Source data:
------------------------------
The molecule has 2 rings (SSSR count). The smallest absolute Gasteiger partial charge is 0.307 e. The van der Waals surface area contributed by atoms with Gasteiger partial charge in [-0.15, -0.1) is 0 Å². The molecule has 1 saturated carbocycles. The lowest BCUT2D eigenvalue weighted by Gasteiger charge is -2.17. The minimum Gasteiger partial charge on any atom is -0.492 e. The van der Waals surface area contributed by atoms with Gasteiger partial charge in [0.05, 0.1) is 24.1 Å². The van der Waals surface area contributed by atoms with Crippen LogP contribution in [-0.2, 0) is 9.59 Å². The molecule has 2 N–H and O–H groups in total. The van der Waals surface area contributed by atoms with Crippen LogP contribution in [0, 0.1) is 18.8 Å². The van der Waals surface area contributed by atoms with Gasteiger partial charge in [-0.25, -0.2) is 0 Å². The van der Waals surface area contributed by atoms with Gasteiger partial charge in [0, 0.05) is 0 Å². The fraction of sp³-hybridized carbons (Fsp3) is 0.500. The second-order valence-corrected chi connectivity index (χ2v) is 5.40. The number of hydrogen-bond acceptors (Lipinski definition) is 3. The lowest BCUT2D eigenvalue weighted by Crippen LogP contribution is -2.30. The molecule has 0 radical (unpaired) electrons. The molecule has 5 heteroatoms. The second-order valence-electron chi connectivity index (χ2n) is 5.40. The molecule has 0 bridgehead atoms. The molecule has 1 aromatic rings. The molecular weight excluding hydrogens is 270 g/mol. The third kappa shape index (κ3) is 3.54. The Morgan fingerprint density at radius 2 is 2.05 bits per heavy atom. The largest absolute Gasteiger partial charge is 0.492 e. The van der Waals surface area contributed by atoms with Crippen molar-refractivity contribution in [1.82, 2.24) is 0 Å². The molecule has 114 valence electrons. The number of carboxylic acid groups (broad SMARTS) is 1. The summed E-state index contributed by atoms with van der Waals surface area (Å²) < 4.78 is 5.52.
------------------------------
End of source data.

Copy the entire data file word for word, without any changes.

The molecule has 2 rings (SSSR count). The smallest absolute Gasteiger partial charge is 0.307 e. The van der Waals surface area contributed by atoms with Gasteiger partial charge in [-0.15, -0.1) is 0 Å². The molecule has 1 saturated carbocycles. The lowest BCUT2D eigenvalue weighted by Gasteiger charge is -2.17. The minimum Gasteiger partial charge on any atom is -0.492 e. The van der Waals surface area contributed by atoms with Gasteiger partial charge in [0.05, 0.1) is 24.1 Å². The van der Waals surface area contributed by atoms with Crippen LogP contribution in [-0.2, 0) is 9.59 Å². The molecule has 2 N–H and O–H groups in total. The van der Waals surface area contributed by atoms with Crippen LogP contribution in [0, 0.1) is 18.8 Å². The van der Waals surface area contributed by atoms with Gasteiger partial charge in [-0.25, -0.2) is 0 Å². The van der Waals surface area contributed by atoms with Gasteiger partial charge in [0, 0.05) is 0 Å². The fraction of sp³-hybridized carbons (Fsp3) is 0.500. The second-order valence-corrected chi connectivity index (χ2v) is 5.40. The number of hydrogen-bond acceptors (Lipinski definition) is 3. The lowest BCUT2D eigenvalue weighted by Crippen LogP contribution is -2.30. The molecule has 0 radical (unpaired) electrons. The molecule has 5 heteroatoms. The second-order valence-electron chi connectivity index (χ2n) is 5.40. The molecule has 0 bridgehead atoms. The molecule has 1 aromatic rings. The molecular weight excluding hydrogens is 270 g/mol. The third kappa shape index (κ3) is 3.54. The Morgan fingerprint density at radius 2 is 2.05 bits per heavy atom. The largest absolute Gasteiger partial charge is 0.492 e. The van der Waals surface area contributed by atoms with Crippen molar-refractivity contribution in [1.82, 2.24) is 0 Å². The molecule has 114 valence electrons. The number of carboxylic acid groups (broad SMARTS) is 1. The summed E-state index contributed by atoms with van der Waals surface area (Å²) < 4.78 is 5.52.